Our life in this community started with the children. It started with football matches in the street and Memory games on the porch. When we let the kids into our home, I always knew it would be messy. I knew they’d come into our house and put things back in all the wrong places, or not put them back at all. I learned pretty quickly they usually come with Mama noodles or fruit, and that they would use our walls as napkins. I learned that kids usually come along with younger kids, who pee on the floor.
And while I wasn’t expecting the vomited sprinkles that one day, I was expecting a mess.
In recent years, we have found more ways to connect with the adults in our community. In many ways this was because of language: while kids are more patient with hand gestures and silence, adults are not.
Instead, they are more receptive to practical needs being met: a desperate need for medical help or a helpful trip to the market. And as language continued to grow, even more opportunities presented themselves–opportunities to work together, whether it be temporary building projects around the house & community or long-term small business endeavors; opportunities for simple conversations over coffee or at the tea shop.
So we’ve watched our relationships with adults in the community grow exponentially and in countless ways. We’ve watched conversations unfold we never expected; we’ve welcomed people into our home we’ve never expected. We’ve had influence into homes and lives in the community in ways we’ve never expected.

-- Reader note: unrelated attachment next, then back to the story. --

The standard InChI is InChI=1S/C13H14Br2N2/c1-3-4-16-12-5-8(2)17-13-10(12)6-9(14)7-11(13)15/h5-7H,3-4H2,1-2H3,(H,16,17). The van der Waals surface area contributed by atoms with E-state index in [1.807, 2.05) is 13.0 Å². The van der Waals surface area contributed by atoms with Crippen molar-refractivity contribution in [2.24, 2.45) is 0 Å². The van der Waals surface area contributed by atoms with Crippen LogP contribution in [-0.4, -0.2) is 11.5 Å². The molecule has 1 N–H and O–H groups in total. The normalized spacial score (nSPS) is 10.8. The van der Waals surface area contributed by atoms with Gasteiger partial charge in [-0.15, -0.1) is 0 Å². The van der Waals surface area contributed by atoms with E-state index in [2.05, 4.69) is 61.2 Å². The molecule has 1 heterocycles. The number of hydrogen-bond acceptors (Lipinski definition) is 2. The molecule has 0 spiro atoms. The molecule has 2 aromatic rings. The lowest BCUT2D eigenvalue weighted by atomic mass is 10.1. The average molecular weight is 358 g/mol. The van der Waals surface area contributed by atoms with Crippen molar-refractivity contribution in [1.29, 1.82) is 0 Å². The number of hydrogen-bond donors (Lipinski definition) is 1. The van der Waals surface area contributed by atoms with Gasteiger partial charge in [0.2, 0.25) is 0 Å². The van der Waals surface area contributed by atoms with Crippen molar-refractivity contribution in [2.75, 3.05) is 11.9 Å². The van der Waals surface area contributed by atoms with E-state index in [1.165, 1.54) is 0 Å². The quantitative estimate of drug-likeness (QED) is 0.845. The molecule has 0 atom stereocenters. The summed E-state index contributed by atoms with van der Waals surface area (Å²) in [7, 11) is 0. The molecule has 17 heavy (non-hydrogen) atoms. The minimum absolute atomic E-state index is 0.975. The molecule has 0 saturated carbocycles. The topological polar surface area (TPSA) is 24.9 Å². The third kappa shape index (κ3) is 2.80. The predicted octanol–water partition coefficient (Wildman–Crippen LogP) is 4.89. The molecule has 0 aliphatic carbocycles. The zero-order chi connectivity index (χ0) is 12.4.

But this has come with an unexpected: adults are messy.
Far messier than kids, I dare say.
Adults come with debts and addictions, loss and heartache. They come with abuse stories and lost siblings. They come with wounds from landmines. They come with deep pain and deep struggles worn on their faces and hands and smiles.
So while we have more relationships with the adults, we have more friends asking for far more than Memory cards. We have people with far greater wounds than a stubbed toe. We have conversations about much more than school. It’s getting messier and messier.
I created ledgers this week: two for two friends who owe us money back and one for a friend keeping her savings here at the house, where either her husband can’t gamble it or her friends can’t ask for it–both are rampant; we’re not sure. As if our own budget isn’t enough to keep balanced between two currencies, we’ve now added the community fund, the bread business, two loans, and a savings plan.
We’re muddling through this mess of small business, trying to help in real, tangible ways, while I have a realization every week that there is a very real, tangible reason I bailed on business as a major in college.
In the past few months we’ve bought our first community breast pump, physically separated a domestic dispute over if it was his baby or not, wiped up blood from another domestic situation, and spent the night at the hospital with a woman fearing she was having a miscarriage.
We’ve officially graduated into community adulthood, and I hope we can survive the mess: it runs far deeper than pee on the floor and pencil marks on the wall.